And once you have MPLS up and running its a small task to also start to sell WAN-services and not just internet-connections to your customers.
Once you go the WAN-path you will for sure end up with customers running the same ipranges (if not so at least RFC1918) and here is vrf very handy to be able to deal with this.
The other option would be that you always tunnel the customers traffic end to end (think of this as a traditional vpn), this way whatever the customer choose to do or run wont affect your core or distribution network because the customer traffic is encapsulated. I mean the customer can still choose to run vpn on their own to protect the traffic from eavesdropping but then wont have to do it if they just want to move packets from site A to B (and doesnt care about eavesdropping along the road).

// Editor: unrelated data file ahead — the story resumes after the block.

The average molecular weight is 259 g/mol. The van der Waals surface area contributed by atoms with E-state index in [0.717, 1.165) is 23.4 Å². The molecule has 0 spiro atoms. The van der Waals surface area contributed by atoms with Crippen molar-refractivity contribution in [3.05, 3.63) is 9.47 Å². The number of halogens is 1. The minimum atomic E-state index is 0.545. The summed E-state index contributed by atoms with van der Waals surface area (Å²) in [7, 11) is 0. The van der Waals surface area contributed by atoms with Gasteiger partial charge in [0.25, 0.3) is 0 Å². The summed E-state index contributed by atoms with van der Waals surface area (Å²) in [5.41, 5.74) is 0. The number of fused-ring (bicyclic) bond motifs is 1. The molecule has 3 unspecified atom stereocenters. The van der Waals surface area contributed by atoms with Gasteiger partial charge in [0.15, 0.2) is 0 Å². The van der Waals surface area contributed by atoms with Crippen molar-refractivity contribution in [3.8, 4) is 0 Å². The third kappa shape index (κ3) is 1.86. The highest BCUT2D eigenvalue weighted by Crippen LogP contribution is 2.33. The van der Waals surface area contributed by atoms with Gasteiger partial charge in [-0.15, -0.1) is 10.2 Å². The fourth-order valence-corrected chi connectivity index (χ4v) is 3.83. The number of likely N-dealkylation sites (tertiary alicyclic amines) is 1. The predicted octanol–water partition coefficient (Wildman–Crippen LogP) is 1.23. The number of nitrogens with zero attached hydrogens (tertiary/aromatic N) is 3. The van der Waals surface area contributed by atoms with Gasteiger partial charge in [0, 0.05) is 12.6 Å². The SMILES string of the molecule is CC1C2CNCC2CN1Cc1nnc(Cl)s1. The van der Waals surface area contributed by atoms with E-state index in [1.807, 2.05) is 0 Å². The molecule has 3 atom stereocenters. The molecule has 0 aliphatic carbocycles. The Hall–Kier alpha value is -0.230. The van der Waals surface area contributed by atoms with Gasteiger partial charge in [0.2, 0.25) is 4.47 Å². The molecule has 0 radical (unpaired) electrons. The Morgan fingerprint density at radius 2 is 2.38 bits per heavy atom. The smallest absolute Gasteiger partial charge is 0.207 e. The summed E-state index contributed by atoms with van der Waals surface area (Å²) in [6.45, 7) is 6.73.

I would imagine that the reason any carrier chooses to do this is because the lack of supernets for routing purposes. Currently, we don't have that problem, yet. But I don't think it will be long before there are serious issues with anyone not natively supporting V6 on their buildouts. We run a 100% dual-stack so not really an issue for V6, but IPv4, won't last forever.
Because you generally can't resolve as much in VRF as you can in the master routing table.
It scales better to run your internet in a VRF instance, rather than running it in your GRT
Erythang is MPLS(or SR). Internet is just another VRF. The global table only contains the /32 loopbacks of the PE's
Routers, switches and firewalls. Network blogs, news and network management articles. Cisco, Juniper, Brocade and more all welcome.